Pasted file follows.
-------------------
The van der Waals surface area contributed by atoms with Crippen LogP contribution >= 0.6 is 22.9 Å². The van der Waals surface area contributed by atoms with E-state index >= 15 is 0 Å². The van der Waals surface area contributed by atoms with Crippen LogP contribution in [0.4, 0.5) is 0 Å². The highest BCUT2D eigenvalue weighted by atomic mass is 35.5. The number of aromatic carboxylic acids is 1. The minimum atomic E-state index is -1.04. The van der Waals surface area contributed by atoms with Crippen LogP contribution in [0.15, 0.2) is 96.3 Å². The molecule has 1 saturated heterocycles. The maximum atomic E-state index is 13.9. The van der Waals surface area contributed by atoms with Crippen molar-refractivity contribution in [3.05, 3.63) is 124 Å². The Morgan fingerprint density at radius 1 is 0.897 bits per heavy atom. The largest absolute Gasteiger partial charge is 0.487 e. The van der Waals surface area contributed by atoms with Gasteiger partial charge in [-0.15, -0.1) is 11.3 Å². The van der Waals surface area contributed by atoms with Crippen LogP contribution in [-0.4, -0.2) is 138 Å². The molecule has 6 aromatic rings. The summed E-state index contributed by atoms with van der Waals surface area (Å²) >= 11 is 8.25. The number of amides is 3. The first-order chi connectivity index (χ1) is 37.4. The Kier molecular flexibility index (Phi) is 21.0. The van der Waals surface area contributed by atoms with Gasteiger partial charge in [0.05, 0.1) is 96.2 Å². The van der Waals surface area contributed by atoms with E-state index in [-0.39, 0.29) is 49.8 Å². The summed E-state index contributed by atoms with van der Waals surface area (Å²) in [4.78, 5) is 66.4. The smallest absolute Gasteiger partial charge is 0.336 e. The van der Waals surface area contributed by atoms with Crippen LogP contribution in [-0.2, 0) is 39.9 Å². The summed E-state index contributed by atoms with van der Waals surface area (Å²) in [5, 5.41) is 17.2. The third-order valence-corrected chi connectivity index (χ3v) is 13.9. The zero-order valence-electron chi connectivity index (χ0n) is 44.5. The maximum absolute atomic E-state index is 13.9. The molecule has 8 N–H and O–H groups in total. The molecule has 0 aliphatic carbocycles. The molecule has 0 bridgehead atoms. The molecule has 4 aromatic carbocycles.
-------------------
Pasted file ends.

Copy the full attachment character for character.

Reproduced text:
The van der Waals surface area contributed by atoms with Crippen LogP contribution >= 0.6 is 22.9 Å². The van der Waals surface area contributed by atoms with E-state index >= 15 is 0 Å². The van der Waals surface area contributed by atoms with Crippen LogP contribution in [0.4, 0.5) is 0 Å². The highest BCUT2D eigenvalue weighted by atomic mass is 35.5. The number of aromatic carboxylic acids is 1. The minimum atomic E-state index is -1.04. The van der Waals surface area contributed by atoms with Crippen LogP contribution in [0.15, 0.2) is 96.3 Å². The molecule has 1 saturated heterocycles. The maximum atomic E-state index is 13.9. The van der Waals surface area contributed by atoms with Crippen molar-refractivity contribution in [3.05, 3.63) is 124 Å². The Morgan fingerprint density at radius 1 is 0.897 bits per heavy atom. The largest absolute Gasteiger partial charge is 0.487 e. The van der Waals surface area contributed by atoms with Gasteiger partial charge in [-0.15, -0.1) is 11.3 Å². The van der Waals surface area contributed by atoms with Crippen LogP contribution in [-0.4, -0.2) is 138 Å². The molecule has 6 aromatic rings. The summed E-state index contributed by atoms with van der Waals surface area (Å²) >= 11 is 8.25. The number of amides is 3. The first-order chi connectivity index (χ1) is 37.4. The Kier molecular flexibility index (Phi) is 21.0. The van der Waals surface area contributed by atoms with Gasteiger partial charge in [0.05, 0.1) is 96.2 Å². The van der Waals surface area contributed by atoms with E-state index in [-0.39, 0.29) is 49.8 Å². The summed E-state index contributed by atoms with van der Waals surface area (Å²) in [4.78, 5) is 66.4. The smallest absolute Gasteiger partial charge is 0.336 e. The van der Waals surface area contributed by atoms with Crippen LogP contribution in [-0.2, 0) is 39.9 Å². The summed E-state index contributed by atoms with van der Waals surface area (Å²) in [5, 5.41) is 17.2. The third-order valence-corrected chi connectivity index (χ3v) is 13.9. The zero-order valence-electron chi connectivity index (χ0n) is 44.5. The maximum absolute atomic E-state index is 13.9. The molecule has 8 N–H and O–H groups in total. The molecule has 0 aliphatic carbocycles. The molecule has 0 bridgehead atoms. The molecule has 4 aromatic carbocycles.